Investment in traditional port should be welcomed
Anyone who has attempted to park in Gunwharf Road car park during the height of the holiday season will know how difficult it is.
It is opposite the entrance to Wightlink’s ferry terminal in Portsmouth.
By the company’s own admission, there are at least 20 occasions a year when so many vehicles are queueing to catch a ferry that they spill over into that car park across the road forcing its closure.
It drives motorists and residents nuts. The knock-on effect can stretch back to roads in the city centre.
So Wightlink came up with a £45m scheme to install a new super ferry on the Gunwharf-Fishbourne crossing – one which will allow vehicles to board from the ground and a new first-floor level, simultaneously.
Makes perfect sense you might think. The extra car park deck will be able to take all those vehicles off neighbouring streets and carry them more quickly across the Solent. Portsmouth planners agreed with the company yesterday and approved the project.
But some residents of Old Portsmouth disagree.
They believe the new terminal will obscure their views, allow drivers waiting on that upper deck to peek into their homes, and that, along with the Ben Ainslie Racing headquarters, there has been too much large-scale development on their doorstep.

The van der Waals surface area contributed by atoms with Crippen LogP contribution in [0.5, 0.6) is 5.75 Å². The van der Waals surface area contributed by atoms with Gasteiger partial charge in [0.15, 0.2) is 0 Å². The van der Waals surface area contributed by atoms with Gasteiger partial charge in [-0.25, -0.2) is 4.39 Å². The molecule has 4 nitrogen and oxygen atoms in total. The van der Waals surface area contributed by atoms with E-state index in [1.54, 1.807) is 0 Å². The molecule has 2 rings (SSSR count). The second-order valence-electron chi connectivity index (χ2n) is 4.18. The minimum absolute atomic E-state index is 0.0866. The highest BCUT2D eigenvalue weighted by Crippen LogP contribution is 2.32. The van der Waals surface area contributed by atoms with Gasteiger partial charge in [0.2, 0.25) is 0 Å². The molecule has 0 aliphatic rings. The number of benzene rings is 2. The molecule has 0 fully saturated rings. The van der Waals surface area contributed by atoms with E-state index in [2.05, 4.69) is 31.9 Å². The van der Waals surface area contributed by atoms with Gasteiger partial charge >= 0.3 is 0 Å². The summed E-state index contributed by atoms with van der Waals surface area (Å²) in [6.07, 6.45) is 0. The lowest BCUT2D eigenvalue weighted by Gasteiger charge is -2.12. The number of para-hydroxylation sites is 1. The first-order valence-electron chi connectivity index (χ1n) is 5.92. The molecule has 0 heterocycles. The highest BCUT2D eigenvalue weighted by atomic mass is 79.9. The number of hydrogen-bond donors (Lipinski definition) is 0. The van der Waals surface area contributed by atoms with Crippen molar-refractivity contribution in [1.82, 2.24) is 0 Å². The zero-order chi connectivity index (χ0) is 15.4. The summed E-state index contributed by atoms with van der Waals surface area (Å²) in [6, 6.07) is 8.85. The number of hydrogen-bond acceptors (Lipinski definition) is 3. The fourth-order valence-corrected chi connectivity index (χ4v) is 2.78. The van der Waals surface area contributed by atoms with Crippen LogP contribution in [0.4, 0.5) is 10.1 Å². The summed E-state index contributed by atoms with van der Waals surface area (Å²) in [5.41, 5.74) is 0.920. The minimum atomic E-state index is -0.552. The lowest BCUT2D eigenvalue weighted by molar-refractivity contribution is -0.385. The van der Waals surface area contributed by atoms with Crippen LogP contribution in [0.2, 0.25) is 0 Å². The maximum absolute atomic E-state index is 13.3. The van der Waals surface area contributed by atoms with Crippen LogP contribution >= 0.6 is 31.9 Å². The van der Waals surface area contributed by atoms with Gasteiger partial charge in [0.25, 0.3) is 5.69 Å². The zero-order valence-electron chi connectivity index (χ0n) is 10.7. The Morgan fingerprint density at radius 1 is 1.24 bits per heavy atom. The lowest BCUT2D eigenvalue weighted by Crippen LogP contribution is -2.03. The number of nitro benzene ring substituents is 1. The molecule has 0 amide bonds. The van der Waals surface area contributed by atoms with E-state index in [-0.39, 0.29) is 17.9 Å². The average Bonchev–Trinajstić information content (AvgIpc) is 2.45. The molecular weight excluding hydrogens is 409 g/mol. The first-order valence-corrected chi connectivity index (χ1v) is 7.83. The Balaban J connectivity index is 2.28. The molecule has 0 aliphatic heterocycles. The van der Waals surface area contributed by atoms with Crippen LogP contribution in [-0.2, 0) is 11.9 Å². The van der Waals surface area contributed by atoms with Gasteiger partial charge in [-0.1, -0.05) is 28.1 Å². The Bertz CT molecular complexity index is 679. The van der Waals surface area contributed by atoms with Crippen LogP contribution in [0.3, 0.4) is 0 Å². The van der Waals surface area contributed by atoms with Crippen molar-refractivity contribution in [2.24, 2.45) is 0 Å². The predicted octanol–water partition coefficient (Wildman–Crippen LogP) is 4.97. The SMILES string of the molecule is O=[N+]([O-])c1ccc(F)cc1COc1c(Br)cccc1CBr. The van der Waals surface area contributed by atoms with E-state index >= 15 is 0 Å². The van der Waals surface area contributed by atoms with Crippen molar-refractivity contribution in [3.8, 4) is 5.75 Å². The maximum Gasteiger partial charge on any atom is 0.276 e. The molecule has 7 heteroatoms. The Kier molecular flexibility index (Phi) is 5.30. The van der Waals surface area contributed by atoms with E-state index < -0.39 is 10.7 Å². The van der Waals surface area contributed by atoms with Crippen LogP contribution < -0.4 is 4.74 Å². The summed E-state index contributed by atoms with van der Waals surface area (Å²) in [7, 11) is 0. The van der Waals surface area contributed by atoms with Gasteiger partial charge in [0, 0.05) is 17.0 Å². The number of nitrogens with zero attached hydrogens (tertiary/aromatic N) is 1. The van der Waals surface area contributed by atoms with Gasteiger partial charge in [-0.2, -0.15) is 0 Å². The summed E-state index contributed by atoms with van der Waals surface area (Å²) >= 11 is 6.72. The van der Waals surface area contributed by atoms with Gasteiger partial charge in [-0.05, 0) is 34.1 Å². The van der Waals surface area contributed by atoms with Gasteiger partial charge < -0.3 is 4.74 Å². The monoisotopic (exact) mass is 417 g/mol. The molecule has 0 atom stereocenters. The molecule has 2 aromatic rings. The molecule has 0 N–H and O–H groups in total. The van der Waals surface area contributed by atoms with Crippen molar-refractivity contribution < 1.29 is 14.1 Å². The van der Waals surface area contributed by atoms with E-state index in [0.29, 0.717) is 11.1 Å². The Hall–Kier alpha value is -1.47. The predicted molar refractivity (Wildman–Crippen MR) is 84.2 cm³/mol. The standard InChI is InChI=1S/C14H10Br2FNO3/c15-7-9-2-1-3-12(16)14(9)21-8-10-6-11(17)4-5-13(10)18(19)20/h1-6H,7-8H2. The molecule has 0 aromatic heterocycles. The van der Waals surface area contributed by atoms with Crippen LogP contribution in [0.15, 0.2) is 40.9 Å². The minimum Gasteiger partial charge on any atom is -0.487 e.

Yes, Old Portsmouth is quaint, an attractive place to live and a wonderful draw for visitors, but it cannot be preserved in aspic.
Let’s not forget, it was only four decades ago that a giant power station existed in Gunwharf Road. For centuries the adjacent Camber was a flourishing port with all the associated noise and dirt that went with it.
Wightlink is prepared to invest in Portsmouth, invest in an area which traditionally has been a port. We wish its plans well.
We just hope its new terminal is big enough to take all those extra vehicles when events such as the Isle of Wight Festival, Bestival and Cowes Week roll around each year and queues stretching back out into Gunwharf Road and beyond will be consigned to history.